6 Most Important Things in Business Today
Google may censor some of its results to move into the Chinese market. According to Reuters:
Alphabet Inc’s Google plans to launch a version of its search engine in China that will block some websites and search terms, two sources said, in a move that could mark its return to a market it abandoned eight years ago on censorship concerns.
The plan comes even as China has stepped up scrutiny into business dealings involving U.S. tech firms including Facebook Inc, Apple Inc and Qualcomm Inc amid intensifying trade tensions between Beijing and Washington.
CBS Corp. (NYSE: CBS) has hired lawyers to examine sexual harassment charges against CEO Les Moonves. According to Reuters:
CBS Corp said on Wednesday it retained two law firms for a full investigation into the allegations about Chairman and Chief Executive Leslie Moonves, CBS News and cultural issues in the company.
The board has also set up a special committee to help the probe, and Moonves will have no role in the investigation, CBS said in a statement.
Tesla Inc. (NASDAQ: TSLA) said it was close to making a profit as it announced second-quarter earnings. According to The Wall Street Journal:
Tesla Inc. reassured investors it would achieve a profit later this year, as a rush of Model 3 sales in the second quarter helped the electric-car maker burn less cash than expected.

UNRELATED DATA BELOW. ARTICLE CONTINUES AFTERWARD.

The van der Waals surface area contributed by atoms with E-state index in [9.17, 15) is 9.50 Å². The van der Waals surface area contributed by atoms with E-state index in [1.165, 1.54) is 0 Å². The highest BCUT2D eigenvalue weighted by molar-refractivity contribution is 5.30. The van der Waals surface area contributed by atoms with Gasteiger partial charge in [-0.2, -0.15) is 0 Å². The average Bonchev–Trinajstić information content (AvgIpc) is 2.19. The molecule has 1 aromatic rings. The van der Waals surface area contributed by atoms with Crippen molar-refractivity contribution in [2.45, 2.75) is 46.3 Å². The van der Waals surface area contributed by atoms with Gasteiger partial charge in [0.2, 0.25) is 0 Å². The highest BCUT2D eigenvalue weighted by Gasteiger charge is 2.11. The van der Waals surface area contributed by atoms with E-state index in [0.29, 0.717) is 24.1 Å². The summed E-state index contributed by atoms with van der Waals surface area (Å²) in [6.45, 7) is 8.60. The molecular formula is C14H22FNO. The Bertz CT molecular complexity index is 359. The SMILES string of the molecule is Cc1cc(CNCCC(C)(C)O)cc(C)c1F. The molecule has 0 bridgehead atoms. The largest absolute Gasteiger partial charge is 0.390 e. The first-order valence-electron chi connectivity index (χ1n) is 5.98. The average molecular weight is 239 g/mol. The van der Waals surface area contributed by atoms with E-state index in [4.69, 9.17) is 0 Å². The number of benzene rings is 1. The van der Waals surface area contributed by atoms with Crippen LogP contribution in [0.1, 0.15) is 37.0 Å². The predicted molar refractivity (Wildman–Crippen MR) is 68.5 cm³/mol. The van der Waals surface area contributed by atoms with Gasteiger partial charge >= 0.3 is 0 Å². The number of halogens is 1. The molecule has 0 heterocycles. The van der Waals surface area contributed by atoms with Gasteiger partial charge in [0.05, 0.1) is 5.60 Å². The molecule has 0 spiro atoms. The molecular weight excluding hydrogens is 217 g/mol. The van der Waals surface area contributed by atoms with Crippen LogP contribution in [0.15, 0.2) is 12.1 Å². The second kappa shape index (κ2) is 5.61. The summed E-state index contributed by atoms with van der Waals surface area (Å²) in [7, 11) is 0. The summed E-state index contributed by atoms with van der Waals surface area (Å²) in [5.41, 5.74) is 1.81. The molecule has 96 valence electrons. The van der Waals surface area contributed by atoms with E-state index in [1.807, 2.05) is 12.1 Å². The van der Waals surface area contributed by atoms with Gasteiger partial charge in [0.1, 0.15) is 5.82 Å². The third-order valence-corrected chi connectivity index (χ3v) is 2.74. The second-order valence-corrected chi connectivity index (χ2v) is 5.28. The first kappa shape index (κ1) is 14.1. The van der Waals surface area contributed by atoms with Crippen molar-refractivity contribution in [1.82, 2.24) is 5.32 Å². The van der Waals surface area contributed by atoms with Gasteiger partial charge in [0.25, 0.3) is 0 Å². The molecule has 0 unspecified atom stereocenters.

The results, which sent Tesla’s shares soaring in after-hours trading Wednesday, should give Chief Executive Elon Musk some wiggle room to prove that a continued production rate of more than 5,000 Model 3s a week during the third quarter can make the auto maker cash-flow positive and profitable. He made that promise earlier this year and reiterated it Wednesday in a letter to shareholders, though many analysts doubt it can be kept.
Carl Icahn will vote against a Cigna Corp. (NYSE: CI) M&A plan. According to The Wall Street Journal:
Activist investor Carl Icahn has built a sizable stake in Cigna Corp. and plans to vote against the health insurer’s $54 billion purchase of Express Scripts Holding Co., the latest sign of trouble for the planned tie-up.
Mr. Icahn, whose stake amounts to less than 5% of Cigna’s shares outstanding, believes the company is paying too high a price for the pharmacy-benefit manager, which faces threats on a number of fronts, according to people familiar with the matter.
Kroger Co. (NYSE: KR) will get into the grocery delivery business. According to The Wall Street Journal:
Kroger Co. is launching a grocery delivery service, its fourth e-commerce offensive in less than three months, as the U.S.’s largest supermarket chain seeks to remain relevant in a fiercely competitive grocery sector.
Kroger is looking to take on Amazon.com Inc. and Walmart Inc. in delivering goods directly to customers’ homes and businesses in boxes through third-party carriers, a service it hasn’t competed in to date.
Troubled publisher Conde Nast will put three magazines up for sale. According to The New York Times:
The company lost more than $120 million last year and plans to put three of its 14 magazines — Brides, Golf Digest and W — up for sale, three executives said. The marquee titles, including Vogue, Vanity Fair and The New Yorker, are safe.